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Keywords:

  • Dopamine transporter;
  • Cocaine receptors;
  • GBR 12909;
  • Dopamine distribution;
  • Uptake inhibitors

Abstract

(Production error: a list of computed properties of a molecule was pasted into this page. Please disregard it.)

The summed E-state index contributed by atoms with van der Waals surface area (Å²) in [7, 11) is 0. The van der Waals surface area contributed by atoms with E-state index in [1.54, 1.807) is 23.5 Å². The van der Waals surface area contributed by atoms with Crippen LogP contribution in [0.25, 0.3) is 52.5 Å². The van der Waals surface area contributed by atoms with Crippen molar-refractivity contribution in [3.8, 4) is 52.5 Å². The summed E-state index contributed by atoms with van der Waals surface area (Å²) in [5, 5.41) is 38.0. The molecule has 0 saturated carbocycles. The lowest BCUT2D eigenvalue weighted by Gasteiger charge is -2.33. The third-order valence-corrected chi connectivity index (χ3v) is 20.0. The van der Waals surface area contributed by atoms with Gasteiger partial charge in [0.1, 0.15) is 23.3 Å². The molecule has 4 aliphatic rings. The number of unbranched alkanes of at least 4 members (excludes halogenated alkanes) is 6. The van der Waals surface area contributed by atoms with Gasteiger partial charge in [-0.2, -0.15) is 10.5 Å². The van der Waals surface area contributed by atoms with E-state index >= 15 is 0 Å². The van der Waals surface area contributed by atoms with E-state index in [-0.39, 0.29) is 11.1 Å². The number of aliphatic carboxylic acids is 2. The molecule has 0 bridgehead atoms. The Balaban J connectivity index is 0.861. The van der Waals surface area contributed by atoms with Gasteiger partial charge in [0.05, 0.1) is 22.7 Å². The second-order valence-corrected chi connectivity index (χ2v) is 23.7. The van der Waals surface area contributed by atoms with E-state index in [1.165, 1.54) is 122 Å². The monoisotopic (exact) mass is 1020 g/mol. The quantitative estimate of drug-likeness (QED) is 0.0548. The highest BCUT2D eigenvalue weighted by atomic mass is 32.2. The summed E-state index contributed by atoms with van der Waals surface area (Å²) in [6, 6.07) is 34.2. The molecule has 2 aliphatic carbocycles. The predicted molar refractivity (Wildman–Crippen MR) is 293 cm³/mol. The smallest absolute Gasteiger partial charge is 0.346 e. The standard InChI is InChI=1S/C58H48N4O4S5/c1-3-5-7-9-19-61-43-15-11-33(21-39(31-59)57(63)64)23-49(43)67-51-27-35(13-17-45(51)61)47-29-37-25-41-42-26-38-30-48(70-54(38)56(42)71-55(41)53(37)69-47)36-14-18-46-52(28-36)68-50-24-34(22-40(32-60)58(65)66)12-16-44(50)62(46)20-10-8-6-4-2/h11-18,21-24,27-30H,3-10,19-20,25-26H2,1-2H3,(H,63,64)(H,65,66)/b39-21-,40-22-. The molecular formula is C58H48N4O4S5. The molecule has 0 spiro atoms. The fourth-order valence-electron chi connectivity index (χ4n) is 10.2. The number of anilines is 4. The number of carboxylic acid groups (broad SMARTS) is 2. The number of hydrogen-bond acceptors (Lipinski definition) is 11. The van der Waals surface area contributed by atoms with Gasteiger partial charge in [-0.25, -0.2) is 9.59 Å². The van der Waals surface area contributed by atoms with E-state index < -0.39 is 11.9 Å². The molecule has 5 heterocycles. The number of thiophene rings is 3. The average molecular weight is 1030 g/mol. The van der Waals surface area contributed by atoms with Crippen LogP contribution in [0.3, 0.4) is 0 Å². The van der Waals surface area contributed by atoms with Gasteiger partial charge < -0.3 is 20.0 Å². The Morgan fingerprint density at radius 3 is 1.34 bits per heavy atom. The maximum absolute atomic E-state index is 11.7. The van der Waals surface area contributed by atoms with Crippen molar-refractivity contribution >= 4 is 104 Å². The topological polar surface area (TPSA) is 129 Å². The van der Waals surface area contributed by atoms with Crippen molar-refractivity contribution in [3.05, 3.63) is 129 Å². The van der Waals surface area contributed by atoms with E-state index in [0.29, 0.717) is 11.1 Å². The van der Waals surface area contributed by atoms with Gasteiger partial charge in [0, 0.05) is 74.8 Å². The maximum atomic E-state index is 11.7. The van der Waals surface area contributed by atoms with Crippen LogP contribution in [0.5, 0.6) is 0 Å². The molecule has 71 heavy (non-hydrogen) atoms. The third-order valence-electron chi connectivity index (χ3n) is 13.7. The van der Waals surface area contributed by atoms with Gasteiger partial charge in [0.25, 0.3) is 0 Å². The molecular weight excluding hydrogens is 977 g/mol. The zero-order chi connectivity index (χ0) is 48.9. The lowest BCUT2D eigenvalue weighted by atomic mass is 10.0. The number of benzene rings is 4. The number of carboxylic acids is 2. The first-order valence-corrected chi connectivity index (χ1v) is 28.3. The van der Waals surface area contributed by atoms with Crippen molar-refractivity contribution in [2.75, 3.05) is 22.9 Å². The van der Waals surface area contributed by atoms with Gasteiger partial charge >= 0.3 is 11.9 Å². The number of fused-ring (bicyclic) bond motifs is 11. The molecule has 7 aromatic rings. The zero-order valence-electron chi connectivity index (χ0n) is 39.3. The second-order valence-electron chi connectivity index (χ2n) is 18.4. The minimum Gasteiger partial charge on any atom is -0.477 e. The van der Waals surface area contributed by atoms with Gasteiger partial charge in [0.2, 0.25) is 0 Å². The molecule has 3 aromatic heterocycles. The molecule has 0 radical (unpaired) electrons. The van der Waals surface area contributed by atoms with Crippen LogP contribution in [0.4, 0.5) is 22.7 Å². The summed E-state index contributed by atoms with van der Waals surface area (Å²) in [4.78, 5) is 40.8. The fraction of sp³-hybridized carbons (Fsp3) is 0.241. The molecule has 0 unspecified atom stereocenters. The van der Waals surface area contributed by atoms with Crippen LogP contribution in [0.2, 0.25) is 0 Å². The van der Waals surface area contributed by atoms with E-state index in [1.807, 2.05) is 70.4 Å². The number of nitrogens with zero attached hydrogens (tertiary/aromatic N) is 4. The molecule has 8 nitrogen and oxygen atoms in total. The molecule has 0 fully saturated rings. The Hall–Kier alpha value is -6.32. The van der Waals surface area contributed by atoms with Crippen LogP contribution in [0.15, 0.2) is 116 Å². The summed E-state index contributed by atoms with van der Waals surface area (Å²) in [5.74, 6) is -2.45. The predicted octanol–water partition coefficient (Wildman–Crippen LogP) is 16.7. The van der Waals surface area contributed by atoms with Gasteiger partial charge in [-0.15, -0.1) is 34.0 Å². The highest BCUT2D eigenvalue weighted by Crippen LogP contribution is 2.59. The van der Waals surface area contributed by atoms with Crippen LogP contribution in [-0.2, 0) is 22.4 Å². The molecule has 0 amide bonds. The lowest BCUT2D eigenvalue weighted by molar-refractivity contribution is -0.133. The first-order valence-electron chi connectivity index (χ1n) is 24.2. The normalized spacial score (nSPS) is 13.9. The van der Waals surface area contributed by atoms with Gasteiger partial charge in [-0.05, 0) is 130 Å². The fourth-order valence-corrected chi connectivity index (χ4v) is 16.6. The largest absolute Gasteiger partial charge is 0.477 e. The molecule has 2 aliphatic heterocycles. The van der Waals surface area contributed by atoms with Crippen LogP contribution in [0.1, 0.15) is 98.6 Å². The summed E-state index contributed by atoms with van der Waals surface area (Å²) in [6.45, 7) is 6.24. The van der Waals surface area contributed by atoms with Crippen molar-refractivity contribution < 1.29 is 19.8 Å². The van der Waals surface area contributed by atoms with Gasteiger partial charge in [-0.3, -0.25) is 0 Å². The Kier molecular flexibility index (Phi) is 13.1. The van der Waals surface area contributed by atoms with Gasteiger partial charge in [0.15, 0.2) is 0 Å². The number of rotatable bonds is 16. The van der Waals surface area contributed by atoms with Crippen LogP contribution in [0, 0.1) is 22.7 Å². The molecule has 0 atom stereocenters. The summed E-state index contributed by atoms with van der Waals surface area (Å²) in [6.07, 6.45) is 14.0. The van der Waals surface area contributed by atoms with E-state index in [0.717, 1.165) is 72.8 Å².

The cocaine analog [3H]CFT ([3H]WIN 35,428) was used to map and characterize cocaine recognition sites in the squirrel monkey brain by quantitative autoradiography. Coronal tissue sections were incubated with 5 nM [3H]CFT to measure total binding or with [3H]CFT in the presence of 30 μM (−)-cocaine to measure nonspecific binding. High densities of [3H]CFT binding sites were present in dopamine-rich brain regions, including the caudate nucleus, putamen, nucleus accumbens, and olfactory tubercle. In each of these regions specific binding was greater than 90% of total binding. Several additional brain regions exhibited intermediate densities of [3H]CFT binding, including the substantia nigra, the zona incerta, the amygdala, and the hypothalamus. Low, though measurable levels of binding were observed in the bed nucleus of the stria terminalis, the ventral tegmental area, the medial preoptic area, the pineal, the hippocampus, and thalamic central nuclei. Near-background levels of binding were found in white matter, cortical regions, globus pallidus, and cerebellum. The pharmacological specificity of [3H]CFT binding in various brain regions was determined in competition studies using [3H]CFT and a range of concentrations of selected monoamine uptake inhibitors. In all brain regions examined, stereoselective inhibition of [3H]CFT binding was observed for the (−) over the (+) isomer of cocaine. For other drugs tested, competition experiments indicated a rank order of potency of GBR 12909 ≥ CFT ≥ bupropion, suggestive of binding of [3H]CFT to elements of the dopamine transport system. The results demonstrate that although densities of [3H]CFT binding sites are highest in the caudate nucleus, putamen, and nucleus accumbens/olfactory tubercle, significant levels of binding can be detected in other brain regions that may contribute to the behavioral and physiological effects of cocaine.